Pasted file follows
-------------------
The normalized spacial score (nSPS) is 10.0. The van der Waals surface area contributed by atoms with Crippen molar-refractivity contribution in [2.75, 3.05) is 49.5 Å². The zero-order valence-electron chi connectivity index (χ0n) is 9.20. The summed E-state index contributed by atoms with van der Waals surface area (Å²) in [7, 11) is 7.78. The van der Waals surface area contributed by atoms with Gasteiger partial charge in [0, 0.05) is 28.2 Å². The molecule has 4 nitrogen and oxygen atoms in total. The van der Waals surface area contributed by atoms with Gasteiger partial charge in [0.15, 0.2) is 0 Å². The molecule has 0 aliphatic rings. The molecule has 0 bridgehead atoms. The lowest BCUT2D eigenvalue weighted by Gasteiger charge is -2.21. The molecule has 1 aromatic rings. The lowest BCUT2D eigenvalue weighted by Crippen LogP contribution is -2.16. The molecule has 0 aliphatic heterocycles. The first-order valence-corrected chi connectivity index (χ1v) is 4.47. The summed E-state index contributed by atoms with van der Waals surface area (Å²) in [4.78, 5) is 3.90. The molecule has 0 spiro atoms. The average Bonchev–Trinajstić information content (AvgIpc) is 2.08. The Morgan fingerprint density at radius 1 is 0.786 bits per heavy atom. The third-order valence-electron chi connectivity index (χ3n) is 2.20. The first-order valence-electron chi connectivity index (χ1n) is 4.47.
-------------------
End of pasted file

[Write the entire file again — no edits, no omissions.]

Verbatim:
The normalized spacial score (nSPS) is 10.0. The van der Waals surface area contributed by atoms with Crippen molar-refractivity contribution in [2.75, 3.05) is 49.5 Å². The zero-order valence-electron chi connectivity index (χ0n) is 9.20. The summed E-state index contributed by atoms with van der Waals surface area (Å²) in [7, 11) is 7.78. The van der Waals surface area contributed by atoms with Gasteiger partial charge in [0, 0.05) is 28.2 Å². The molecule has 4 nitrogen and oxygen atoms in total. The van der Waals surface area contributed by atoms with Gasteiger partial charge in [0.15, 0.2) is 0 Å². The molecule has 0 aliphatic rings. The molecule has 0 bridgehead atoms. The lowest BCUT2D eigenvalue weighted by Gasteiger charge is -2.21. The molecule has 1 aromatic rings. The lowest BCUT2D eigenvalue weighted by Crippen LogP contribution is -2.16. The molecule has 0 aliphatic heterocycles. The first-order valence-corrected chi connectivity index (χ1v) is 4.47. The summed E-state index contributed by atoms with van der Waals surface area (Å²) in [4.78, 5) is 3.90. The molecule has 0 spiro atoms. The average Bonchev–Trinajstić information content (AvgIpc) is 2.08. The Morgan fingerprint density at radius 1 is 0.786 bits per heavy atom. The third-order valence-electron chi connectivity index (χ3n) is 2.20. The first-order valence-electron chi connectivity index (χ1n) is 4.47.